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Monday, January 10, 2005
National tourism indicatorsThird quarter 2004
Tourism spending advanced 0.3% in the third quarter of 2004, the fifth consecutive quarterly increase. However, this was down from the 1.9% average gain recorded in the previous four quarters, and reflected a marked slowdown in spending by international visitors, mainly from the United States. The Canadian dollar appreciated 4.0% against the US dollar for the quarter.
Tourism spending continued to recover from the difficulties of the past few years. Spending was 6.1% higher than 2003, but remained 1.9% below its peak set in the first quarter of 2001.
International visitor spending flat
International spending was flat in the third quarter, after four quarters of robust growth averaging 4.2%. The number of international visitors was down 1.7%, with those staying overnight down 0.7%.
Canadians' travel spending abroad was down 4.5% and the international travel deficit fell to $0.9 billion from $1.2 billion in the second quarter (measured in current dollars). The deficit indicates that Canadian travellers spend more abroad than international visitors spend in Canada.
Canadians' spending at home continues to advance
Domestic tourism spending was up 0.5% in the third quarter, the fifth consecutive quarterly gain. The sustained growth in domestic tourism spending reflected in part continued growth (+0.8%) in overall final domestic demand.
Increases in spending were widespread across tourism commodities, with some notable exceptions. Canadians' spending on accommodation fell 0.5%, its third consecutive decline, while spending on interurban bus transportation fell 1.4%, its fifth straight decline.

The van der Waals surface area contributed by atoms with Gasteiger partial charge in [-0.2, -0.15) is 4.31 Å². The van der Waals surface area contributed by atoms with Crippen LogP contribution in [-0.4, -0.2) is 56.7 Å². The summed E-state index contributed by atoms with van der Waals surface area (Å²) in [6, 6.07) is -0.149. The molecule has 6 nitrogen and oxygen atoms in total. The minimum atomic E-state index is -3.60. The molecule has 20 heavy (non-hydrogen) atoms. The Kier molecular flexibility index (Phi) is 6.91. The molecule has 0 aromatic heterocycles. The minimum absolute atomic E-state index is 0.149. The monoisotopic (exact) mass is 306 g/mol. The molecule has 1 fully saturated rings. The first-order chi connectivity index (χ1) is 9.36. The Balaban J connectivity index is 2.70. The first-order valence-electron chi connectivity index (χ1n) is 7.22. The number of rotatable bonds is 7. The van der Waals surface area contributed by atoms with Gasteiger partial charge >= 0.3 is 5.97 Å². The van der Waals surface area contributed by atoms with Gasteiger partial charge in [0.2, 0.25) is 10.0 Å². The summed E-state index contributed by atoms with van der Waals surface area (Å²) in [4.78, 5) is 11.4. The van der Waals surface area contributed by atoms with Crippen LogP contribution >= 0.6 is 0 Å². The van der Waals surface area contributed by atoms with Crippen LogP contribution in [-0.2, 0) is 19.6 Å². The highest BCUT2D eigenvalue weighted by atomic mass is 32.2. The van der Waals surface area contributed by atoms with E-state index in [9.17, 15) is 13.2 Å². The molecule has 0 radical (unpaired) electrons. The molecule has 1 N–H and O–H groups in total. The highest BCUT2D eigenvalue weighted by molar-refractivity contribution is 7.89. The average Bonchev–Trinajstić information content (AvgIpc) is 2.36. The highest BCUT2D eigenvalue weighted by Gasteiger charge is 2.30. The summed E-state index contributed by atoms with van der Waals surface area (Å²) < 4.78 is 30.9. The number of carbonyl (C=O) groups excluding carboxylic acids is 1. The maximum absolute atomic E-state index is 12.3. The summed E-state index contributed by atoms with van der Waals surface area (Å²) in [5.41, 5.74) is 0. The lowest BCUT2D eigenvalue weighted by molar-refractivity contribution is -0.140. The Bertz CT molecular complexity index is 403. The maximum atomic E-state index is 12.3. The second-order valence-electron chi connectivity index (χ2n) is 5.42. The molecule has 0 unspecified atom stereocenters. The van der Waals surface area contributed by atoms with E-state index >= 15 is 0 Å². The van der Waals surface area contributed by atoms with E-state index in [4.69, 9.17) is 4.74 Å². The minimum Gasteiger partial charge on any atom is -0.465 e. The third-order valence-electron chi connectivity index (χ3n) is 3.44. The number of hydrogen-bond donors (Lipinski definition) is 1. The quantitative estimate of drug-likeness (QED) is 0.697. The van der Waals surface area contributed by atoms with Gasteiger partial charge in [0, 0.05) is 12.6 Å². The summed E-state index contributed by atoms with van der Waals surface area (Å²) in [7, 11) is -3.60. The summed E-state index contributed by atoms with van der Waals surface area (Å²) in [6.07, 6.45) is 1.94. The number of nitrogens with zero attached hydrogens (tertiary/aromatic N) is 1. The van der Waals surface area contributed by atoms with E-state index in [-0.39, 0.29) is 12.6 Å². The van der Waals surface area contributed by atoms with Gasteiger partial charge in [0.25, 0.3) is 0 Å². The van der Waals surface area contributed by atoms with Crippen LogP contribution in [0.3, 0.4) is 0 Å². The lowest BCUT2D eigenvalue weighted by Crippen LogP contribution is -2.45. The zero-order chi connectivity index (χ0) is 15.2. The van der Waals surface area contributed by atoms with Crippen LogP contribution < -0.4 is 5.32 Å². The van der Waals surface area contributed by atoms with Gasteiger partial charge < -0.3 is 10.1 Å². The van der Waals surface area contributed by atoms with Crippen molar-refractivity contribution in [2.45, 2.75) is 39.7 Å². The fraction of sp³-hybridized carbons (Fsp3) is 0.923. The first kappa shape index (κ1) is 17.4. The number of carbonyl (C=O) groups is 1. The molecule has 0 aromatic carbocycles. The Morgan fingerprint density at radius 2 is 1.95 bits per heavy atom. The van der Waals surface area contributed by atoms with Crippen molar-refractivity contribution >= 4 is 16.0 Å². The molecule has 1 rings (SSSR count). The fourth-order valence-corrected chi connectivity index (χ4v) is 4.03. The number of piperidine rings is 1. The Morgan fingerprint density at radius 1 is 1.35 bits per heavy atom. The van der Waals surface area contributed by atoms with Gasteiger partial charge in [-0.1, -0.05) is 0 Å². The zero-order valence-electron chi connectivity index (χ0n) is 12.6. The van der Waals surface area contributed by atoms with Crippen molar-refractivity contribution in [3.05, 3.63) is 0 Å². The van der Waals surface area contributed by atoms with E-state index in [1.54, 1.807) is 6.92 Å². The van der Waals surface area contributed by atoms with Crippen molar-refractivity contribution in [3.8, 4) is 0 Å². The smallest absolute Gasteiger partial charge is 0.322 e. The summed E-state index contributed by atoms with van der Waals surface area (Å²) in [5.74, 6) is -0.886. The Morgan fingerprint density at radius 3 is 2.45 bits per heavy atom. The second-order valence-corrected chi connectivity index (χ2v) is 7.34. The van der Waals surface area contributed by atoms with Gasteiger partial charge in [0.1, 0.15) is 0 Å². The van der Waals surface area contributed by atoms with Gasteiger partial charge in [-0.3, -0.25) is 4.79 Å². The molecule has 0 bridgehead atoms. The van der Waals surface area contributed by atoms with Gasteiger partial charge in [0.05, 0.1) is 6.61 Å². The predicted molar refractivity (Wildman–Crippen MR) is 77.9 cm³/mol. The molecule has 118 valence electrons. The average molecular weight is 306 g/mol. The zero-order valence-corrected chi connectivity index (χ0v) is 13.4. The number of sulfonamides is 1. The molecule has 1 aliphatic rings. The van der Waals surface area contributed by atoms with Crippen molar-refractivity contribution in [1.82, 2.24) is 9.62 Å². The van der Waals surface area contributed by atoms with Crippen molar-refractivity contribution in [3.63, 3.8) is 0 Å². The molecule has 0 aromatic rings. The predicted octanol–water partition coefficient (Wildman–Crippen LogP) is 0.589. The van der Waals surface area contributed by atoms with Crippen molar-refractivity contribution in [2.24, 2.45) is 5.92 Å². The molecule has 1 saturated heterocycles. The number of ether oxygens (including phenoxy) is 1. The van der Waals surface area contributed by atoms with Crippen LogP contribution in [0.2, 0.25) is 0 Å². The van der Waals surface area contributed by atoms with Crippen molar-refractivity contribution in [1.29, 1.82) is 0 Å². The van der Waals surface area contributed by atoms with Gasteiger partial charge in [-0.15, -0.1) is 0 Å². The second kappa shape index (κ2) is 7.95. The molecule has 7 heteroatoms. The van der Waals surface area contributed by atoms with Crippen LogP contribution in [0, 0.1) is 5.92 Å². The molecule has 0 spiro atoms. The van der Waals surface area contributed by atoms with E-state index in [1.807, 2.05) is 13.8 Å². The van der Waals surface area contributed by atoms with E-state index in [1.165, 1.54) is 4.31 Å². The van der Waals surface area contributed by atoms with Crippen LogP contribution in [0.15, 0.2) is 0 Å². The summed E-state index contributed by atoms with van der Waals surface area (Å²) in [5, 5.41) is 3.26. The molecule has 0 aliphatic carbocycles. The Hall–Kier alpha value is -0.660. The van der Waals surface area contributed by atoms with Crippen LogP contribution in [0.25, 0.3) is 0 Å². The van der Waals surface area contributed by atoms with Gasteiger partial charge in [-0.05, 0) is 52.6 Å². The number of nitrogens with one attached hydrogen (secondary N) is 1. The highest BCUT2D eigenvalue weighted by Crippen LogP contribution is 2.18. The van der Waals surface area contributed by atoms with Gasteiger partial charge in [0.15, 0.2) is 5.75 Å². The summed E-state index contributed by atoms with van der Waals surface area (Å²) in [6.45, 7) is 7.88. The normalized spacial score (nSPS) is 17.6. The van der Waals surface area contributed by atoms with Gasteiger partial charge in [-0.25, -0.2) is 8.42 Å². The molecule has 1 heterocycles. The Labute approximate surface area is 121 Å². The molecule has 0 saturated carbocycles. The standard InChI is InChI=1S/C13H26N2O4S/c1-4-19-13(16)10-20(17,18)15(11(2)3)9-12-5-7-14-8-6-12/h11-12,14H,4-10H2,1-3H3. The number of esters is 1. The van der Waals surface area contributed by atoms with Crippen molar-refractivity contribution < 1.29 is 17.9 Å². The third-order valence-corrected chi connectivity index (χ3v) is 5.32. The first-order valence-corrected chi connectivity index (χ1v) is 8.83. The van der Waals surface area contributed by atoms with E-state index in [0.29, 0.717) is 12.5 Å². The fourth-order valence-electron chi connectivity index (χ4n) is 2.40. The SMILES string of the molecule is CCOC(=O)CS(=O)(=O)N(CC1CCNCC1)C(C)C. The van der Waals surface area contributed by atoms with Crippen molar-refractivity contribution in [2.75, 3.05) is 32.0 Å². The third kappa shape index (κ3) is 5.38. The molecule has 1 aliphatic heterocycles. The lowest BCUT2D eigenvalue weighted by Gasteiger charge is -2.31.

Spending on air transportation inches up
Air transportation (+0.4%) posted its weakest gain in five quarters. Still, one-fifth of tourism dollars went to airfares, the most of any tourism commodity.
Spending on food and beverages edged up 0.2% and accounted for one-sixth of a tourist's budget. Accommodation, which comprised 14% of total tourism spending, contracted 0.6% for the quarter.
Recreation and entertainment, which includes casino spending, advanced a solid 0.9%. This commodity has taken up a steadily growing share of tourism spending over the past few years.
Despite high gas prices, vehicle fuel consumption advanced 0.3%.
Tourism employment edges up
The number of tourism jobs edged up 0.1% in the third quarter, the fifth straight increase. This followed a 0.6% gain in the second quarter.
A 0.5% decline in accommodation jobs was more than offset by increases in air transportation (+0.2%), food and beverage services (+0.2%) and other tourism (+0.7%).
Tourism jobs grew at a slower pace than in the overall business sector, which registered a 0.5% increase in jobs.
Tourism GDP advances
Tourism gross domestic product (GDP) advanced 0.2% in the third quarter. All industries, except accommodation and interurban bus transportation, registered gains. The share of tourism in economy-wide GDP remained at 2.0%.
Early indicators are providing mixed signals for the fourth quarter of 2004. International trips to Canada declined 1.3% in October, however overnight trips increased 0.8%.
The air transportation industry increased jobs and output in October, while the accommodation, food and beverage services, and recreation and entertainment industries registered lower jobs and output.
The Canadian dollar appreciated 3.3% against the US dollar in October, and 4.3% in November.
Available on CANSIM: tables 387-0001 to 387-0010.
Definitions, data sources and methods: survey number 1910.
The third quarter 2004 issue of National Tourism Indicators (13-009-XIB, free) is now available on our Web site. From the Our products and services page, under Browse our Internet publications, choose Free, then National accounts.
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